Factsheets produced by The University of Adelaide and DAFWA.
Common sowthistle (Sonchus oleraceus L.), also known as milk thistle, is a dicotyledonous annual weed. The plants are erect and fleshy and possess hollow, smooth stems that exude a milky latex when damaged. The weed can grow up to 1.5 m in height. Plants of common sowthistle can be either present as a rosette or upright in their growth form.
Windmill grass (Chloris truncata R.Br.), also known as umbrella grass or blow-away grass, is a short-lived perennial species that has recently been identified as resistant to glyphosate. This weed is becoming more dominant in southern Australian farming systems.
Mixing order is very important to ensure that tank mixed products perform to their potential. Understanding formulation type and adjuvant type are an important part of getting the mixing order right. If in doubt about the compatibility of products in a tank mix, contact the manufacturers and conduct a jar test to ensure they will mix.
The sequential application of two separate herbicide treatments has become the most common ‘double knock’ approach used in weed management. Unfortunately, these approaches have added cost, complexity and scheduling issues to weed management programs but have been required for two main reasons: 1. To control herbicide-resistant weed populations, that may have been selected by prolonged use of a similar mode of action chemistry; and 2. Control of weed species or stages that are unsuccessfully controlled with single herbicide applications.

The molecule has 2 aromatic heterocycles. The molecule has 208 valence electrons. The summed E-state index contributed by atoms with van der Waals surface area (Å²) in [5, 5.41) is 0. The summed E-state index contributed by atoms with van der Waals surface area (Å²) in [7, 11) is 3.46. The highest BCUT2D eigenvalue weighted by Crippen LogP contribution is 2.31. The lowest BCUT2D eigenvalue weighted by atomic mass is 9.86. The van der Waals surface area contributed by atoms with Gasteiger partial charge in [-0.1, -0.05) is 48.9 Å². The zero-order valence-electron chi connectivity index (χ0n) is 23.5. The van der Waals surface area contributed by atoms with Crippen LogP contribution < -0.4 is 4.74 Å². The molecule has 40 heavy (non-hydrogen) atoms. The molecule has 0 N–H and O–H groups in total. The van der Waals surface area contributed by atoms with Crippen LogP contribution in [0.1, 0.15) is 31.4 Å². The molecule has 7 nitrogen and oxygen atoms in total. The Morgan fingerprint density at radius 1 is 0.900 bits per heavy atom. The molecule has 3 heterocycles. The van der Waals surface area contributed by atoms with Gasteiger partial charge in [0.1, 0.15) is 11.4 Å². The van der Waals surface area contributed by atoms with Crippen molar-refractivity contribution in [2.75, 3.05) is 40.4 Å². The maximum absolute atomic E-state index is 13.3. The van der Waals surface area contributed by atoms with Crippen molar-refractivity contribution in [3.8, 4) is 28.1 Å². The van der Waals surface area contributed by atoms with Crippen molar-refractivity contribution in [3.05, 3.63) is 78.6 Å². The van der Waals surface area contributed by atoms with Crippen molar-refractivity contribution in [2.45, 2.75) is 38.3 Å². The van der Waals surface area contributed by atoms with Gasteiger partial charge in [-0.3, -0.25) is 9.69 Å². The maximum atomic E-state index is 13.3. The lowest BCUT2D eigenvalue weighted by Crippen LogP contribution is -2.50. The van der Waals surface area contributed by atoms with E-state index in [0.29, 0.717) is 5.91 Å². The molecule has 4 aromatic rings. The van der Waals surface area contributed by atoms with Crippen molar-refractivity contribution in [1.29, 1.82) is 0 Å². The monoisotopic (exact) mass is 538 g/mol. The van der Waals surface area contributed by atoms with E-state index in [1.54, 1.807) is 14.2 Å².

Barley grass is a problematic annual weed species in Australia, typically growing in areas with less than 425 mm of rainfall. It is commonly found in crop fields and pastures, on roadside verges and in livestock enclosures.
Windmill grass (WMG) is a short-lived perennial grass species that has been problematic in the northern cropping region of Australia and is now becoming more common in the southern region. It establishes on roadsides and in summer-fallow, where over-reliance on glyphosate has led to the development of resistance. An understanding of windmill grass biology will […]
Already a major weed in the northern cropping region of Australia, Feathertop Rhodes grass (FTR) is now occurring in fields in the southern and western cropping regions. FTR has been favoured by the shift towards reduced tillage. In addition, the heavy reliance on glyphosate that typically accompanies reduced tillage has led to resistance, further increasing […]
Statice (Limonium lobatum) is a winter annual dicotyledonous weed of Mediterranean origin that has naturalised inland and along some coastal areas of southern Australia. This herbaceous weed from the Plumbaginaceae family is often found in areas of low to moderate rainfall on sandy to loamy soils that are calcareous, sodic and of neutral to high […]
The application of herbicides late in the season to prevent weeds setting seed or to desiccate crops must be carried out with caution and in line with herbicide label recommendations. Download the factsheet for more information.
Annual ryegrass is a major winter annual weed of the southern Australian wheat-belt, which naturalised after its introduction as a pasture species. If not managed effectively, ryegrass can significantly reduce the yield of winter crops.
Roly poly down the hill is fun, but the weed doesn't evoke the same joy! Roly poly, also known as prickly saltwort or tumbleweed (Salsola australis R.Br.), is a native species found throughout Australia with the exception of Tasmania (Image 1). The dead plants can break off at ground level, forming the iconic ‘tumbleweeds’ seen in movies.
This weed is found throughout Australia, with the exception of Tasmania. The origin of this species is unknown, but it may be native to the Kimberly, Pilbara and desert regions of Western Australia. There are twelve species of Boerhavia in Australia, but B. coccinea is the most common in disturbed areas like agricultural fields or […]